This report considers the history, extent and nature of laws criminalising consensual sexual intimacy between women, and the anti-LGBT criminal laws of all varieties that foster and perpetuate homophobia against lesbian and bisexual women as a particular group.
Research and activism in respect of criminalisation tends in many cases to treat LGBT people as a homogeneous group, without further analysing the differential contexts of and impacts on the constituent members of that group. Virtually all of the legal analyses and case law to date, for example, have been centred primarily on the criminalisation of gay and bisexual men. As a result, there remains a dearth of disaggregated data and legal analyses relevant to the particular experiences of others within the group, which in turn means that the range of legal and other responses to LGBT criminalisation and persecution has been incomplete.
Female adult same-sex sexual conduct is criminalised in many jurisdictions, although a precise number is difficult to quantify, as shown in this report. In other jurisdictions, it is clear or likely that only male same-sex sexual conduct is criminalised. In all of them, and even in jurisdictions where no LGBT people are criminalised, lesbian and bisexual women and other sexual minorities experience severe human rights violations based on their actual or perceived sexual orientation or gender identity. As a result of repressive legal regimes, lesbian and bisexual women suffer many of the same consequences as others within the LGBT community. These include violence, discrimination and ostracism, in addition to actual or threatened arrest and prosecution.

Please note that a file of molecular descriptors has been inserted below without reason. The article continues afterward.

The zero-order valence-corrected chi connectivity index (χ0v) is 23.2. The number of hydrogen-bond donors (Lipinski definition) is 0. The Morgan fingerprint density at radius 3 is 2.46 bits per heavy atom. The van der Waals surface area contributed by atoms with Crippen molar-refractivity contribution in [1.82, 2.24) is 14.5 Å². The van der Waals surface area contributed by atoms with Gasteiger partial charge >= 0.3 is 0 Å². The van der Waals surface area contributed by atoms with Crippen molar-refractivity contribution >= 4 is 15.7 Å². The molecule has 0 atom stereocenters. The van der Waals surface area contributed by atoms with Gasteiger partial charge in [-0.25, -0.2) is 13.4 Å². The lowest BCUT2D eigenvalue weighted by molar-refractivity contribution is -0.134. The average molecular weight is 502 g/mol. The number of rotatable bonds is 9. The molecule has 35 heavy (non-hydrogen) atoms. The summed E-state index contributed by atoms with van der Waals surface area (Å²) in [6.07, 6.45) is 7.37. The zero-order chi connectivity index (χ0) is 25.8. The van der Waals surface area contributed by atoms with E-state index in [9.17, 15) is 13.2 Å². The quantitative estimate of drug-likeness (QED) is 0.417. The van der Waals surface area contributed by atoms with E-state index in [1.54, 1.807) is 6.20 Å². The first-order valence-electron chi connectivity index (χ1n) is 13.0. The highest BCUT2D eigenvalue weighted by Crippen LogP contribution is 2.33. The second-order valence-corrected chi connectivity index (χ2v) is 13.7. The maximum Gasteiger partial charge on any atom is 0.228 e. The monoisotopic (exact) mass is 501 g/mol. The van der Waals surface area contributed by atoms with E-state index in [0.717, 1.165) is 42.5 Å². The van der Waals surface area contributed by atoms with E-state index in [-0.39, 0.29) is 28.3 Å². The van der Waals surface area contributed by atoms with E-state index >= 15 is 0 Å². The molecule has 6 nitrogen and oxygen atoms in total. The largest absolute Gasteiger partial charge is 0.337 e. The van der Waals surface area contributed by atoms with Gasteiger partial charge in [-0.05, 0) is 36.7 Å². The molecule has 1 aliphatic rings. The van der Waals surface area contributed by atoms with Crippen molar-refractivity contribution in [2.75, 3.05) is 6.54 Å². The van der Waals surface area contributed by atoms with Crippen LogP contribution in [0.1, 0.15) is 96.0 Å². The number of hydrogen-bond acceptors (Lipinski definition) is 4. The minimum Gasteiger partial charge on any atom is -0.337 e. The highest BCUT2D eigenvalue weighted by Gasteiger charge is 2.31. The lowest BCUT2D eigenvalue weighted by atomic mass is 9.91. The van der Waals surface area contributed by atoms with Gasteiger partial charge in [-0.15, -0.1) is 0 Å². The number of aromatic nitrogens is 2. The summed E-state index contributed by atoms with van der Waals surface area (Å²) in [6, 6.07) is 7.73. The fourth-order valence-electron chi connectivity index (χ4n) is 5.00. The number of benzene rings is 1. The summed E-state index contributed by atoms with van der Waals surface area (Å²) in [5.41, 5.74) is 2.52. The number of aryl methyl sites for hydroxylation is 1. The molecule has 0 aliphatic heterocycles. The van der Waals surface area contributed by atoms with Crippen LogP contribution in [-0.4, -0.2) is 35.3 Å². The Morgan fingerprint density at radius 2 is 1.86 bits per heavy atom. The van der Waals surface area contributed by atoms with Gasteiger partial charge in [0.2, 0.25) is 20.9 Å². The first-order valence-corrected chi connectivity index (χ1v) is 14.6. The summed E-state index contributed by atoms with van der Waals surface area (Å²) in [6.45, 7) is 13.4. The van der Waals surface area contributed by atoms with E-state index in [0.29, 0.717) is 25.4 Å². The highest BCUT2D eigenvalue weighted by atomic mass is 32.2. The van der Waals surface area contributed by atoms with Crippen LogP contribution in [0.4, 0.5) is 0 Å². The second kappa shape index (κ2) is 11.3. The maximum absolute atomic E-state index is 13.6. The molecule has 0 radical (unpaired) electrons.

This report aims to contribute to the expansion of the global discourse by analysing both the status of criminalisation of lesbian and bisexual women as a particular group, and the unique and overlapping human rights violations experienced by them that are fostered and perpetuated, directly or indirectly, through the criminal law. It also discusses what is needed to break the silence over the persecution of lesbian and bisexual women, including better research, data collection, access to justice and inclusion of women as decision-makers, litigants and other agents of change.
The sections of this report can be read together or independently. Section 2 summarises the range of legal provisions that are used to criminalise same-sex sexual conduct. It also outlines some of the relevant history that is important to understand how these laws developed, often in ways that are distinct between the criminalisation of male and female same-sex sexual intimacy. Section 3 outlines the diverse ways in which lesbian and bisexual women as a particular group experience the violence, discrimination and persecution that such state-sanctioned homophobia enables, which again often differ in nature or degree from other sexual and gender minorities. Section 4 provides a brief overview of some of the internationally recognised human rights norms that are most relevant to eradicating the abuses faced by lesbian and bisexual women. Section 5 identifies gaps in research and data collection that need to be filled in order to better address the criminalisation of lesbian and bisexual women and the unique abuses they face.